Mother’s Day Mementos

This Sunday, May 14th, is Mother’s Day, and I imagine that millions of little kids will be making something special for their mothers to show their love for them. As mothers, we get bombarded with art projects that are so precious we want to keep them all for eternity. Each has deep meaning for us and marks unique moments and insights into our child’s development. But alas, saving every keepsake for our lifetimes can become difficult.

I’ve got a scrapbook of my favorite pieces of my daughter’s artwork and a few crafts that she made for me remaining where I can visit them. Two favorites are a paperweight and a picture frame she made with plaster, beads, and broken glass. She was about 11 when she made them, and she crafted them in secret in our basement using my art supplies, which she did ask permission to use. I was sternly instructed not to snoop or bother her, and she knew what she was doing. I was shocked when I later learned that she had gotten into the plaster. I suppose she had learned how to mix it by watching me use it. And most miraculously, she never left a mess for me to be concerned with! This was my first clue that she was a fearless artist with clear visions of what she would create and determined not to let things stand in her path. I still have those two gifts, and every time I look at them, I see that delightful little girl and marvel at the wonderful woman she’s become. She’s still determined, creative, fearless, and has a clear vision of what is possible.

Last year, after my mother passed away, I spent several months cleaning out her house and packing up her things. It was such a bittersweet passage—painful to put away her life forever, but so dear in being able to remember her in every space and item. One of the things I came across was a small gift for her that my brother David made in kindergarten. It was a clay sculpture of a seal. It was so primitive and clever – just a simple thick, snake-like lump of clay with a raised head, two eyes, and a crooked smile. The glazing was splotchy white and looked like the fur of a baby seal. This happy little fellow sat in the kitchen window above the sink for a very long time. I would dry dishes for Mom after supper and admire my brother’s handiwork. My mom liked changing the décor in our house each season and often put flowers and pretty little colored glass vases on this same windowsill. But always, the little clay seal would return to his place in the window again and again. And I know this is because she loved it so much. So, as I packed up her possessions, I made sure that the seal was returned to David. I hope he realizes what it meant to her. She cherished and protected it for 52 years.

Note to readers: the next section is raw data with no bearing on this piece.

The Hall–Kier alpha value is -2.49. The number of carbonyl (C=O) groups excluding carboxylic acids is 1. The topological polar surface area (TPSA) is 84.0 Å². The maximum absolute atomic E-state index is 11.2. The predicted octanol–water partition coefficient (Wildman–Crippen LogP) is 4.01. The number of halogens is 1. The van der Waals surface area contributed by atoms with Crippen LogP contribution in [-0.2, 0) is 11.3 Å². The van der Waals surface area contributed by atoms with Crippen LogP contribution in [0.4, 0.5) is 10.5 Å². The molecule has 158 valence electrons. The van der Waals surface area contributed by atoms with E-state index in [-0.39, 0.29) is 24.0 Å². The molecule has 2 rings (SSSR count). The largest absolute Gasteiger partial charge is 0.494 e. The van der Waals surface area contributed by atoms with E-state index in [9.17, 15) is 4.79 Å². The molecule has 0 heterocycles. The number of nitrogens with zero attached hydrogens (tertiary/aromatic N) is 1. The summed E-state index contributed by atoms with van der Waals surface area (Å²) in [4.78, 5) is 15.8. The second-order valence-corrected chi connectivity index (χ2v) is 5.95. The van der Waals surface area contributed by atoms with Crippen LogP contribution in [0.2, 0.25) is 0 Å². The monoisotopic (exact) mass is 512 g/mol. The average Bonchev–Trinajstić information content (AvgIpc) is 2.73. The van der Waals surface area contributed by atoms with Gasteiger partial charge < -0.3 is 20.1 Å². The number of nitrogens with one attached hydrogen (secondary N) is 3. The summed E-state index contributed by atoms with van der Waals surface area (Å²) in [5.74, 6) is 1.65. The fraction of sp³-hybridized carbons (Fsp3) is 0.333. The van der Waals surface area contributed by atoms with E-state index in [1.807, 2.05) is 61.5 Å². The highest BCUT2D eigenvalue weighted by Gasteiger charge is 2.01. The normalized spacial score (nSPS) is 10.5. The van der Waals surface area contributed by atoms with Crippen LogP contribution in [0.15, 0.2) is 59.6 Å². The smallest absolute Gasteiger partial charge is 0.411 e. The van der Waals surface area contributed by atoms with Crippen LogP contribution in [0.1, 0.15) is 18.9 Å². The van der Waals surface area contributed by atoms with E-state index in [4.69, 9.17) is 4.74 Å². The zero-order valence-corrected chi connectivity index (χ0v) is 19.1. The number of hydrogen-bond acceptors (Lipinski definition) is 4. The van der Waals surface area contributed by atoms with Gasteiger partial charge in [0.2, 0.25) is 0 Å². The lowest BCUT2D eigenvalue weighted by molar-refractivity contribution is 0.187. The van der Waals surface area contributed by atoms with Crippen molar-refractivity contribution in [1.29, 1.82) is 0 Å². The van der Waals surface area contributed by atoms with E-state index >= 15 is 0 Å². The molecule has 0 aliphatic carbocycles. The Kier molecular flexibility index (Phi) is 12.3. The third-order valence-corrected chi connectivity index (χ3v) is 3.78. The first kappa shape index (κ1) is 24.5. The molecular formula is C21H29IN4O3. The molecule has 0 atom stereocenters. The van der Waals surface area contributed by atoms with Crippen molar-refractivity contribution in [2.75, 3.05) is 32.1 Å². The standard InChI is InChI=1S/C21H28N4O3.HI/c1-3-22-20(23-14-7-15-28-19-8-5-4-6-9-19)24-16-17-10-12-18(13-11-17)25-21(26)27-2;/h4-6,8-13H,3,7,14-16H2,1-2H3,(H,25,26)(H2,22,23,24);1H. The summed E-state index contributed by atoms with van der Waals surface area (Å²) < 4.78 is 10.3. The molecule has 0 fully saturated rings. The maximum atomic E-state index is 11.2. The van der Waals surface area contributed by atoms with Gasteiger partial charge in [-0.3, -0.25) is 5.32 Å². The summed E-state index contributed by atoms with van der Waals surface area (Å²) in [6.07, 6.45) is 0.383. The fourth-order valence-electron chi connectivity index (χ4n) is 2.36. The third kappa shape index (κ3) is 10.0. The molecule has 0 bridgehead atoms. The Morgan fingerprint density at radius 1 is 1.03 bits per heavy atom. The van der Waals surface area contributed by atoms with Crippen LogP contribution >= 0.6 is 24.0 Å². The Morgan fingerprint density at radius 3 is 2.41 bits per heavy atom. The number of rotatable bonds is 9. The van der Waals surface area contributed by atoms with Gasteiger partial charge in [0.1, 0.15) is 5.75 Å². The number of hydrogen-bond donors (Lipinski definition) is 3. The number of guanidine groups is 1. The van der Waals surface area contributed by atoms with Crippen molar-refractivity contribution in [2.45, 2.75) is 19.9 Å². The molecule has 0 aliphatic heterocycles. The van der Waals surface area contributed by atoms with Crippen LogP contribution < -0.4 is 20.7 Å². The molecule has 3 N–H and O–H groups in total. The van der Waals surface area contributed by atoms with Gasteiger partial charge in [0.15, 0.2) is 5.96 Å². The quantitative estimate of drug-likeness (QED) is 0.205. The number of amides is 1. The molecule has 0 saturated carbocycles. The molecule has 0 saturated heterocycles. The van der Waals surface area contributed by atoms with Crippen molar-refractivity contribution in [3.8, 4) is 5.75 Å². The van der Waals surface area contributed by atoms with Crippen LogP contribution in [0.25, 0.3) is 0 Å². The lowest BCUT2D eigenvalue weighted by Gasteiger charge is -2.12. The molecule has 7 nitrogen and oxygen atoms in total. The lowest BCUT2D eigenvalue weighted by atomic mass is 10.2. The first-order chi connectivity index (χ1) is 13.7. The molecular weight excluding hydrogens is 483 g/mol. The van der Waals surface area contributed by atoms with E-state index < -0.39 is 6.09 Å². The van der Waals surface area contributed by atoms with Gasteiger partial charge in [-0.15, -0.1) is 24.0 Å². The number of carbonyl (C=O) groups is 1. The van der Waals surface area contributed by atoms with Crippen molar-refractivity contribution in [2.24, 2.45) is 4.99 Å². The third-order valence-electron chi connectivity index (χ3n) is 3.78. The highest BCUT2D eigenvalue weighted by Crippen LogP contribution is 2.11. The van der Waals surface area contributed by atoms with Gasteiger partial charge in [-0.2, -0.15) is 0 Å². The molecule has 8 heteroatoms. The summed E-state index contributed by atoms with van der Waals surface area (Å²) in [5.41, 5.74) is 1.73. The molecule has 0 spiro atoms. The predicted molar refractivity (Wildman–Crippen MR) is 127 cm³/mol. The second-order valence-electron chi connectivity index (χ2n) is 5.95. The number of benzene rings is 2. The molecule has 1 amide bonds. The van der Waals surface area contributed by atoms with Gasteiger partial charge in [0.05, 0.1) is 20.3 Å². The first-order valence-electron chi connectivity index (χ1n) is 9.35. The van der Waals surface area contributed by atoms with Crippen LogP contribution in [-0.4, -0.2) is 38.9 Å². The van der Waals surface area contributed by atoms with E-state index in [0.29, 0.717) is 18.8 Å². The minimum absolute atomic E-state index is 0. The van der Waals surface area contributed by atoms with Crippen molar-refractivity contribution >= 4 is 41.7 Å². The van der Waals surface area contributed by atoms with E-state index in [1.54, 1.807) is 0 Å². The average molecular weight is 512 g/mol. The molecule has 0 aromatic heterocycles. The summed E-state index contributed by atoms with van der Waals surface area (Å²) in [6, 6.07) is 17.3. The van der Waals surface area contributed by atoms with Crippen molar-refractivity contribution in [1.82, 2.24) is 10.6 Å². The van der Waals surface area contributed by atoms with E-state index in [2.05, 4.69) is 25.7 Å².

This month’s book review is for Heart Print: How Not to Foozle Mom’s Gift by my friend, Carrie Sharkey Asner, illustrated by Monika Marzec. It’s about a child who wants to make something extraordinary for her mother. You can read about it under Recommended Reads.

And for a simple but heartwarming Mother’s Day craft, check out my Twine-wrapped Heart Bookmark under the Activities section.

Published by littleseedsread

Hello, my name is Julie Lerczak. For over twenty-five years I worked as an educator in a variety of art, history, and anthropology museums in Illinois, Iowa, and Virginia. Then, for the last five years of my career, I was an environmental educator. I am now retired and am pursuing my dream of being a children's book author. I am a member of the Society of Children's Book Writers and Illustrators. I live in Illinois with my husband Tom and our rescued pet turtle "Tootles." When I'm not writing stories I enjoy gardening, painting, making pottery, beekeeping, photography, hiking, and traveling.

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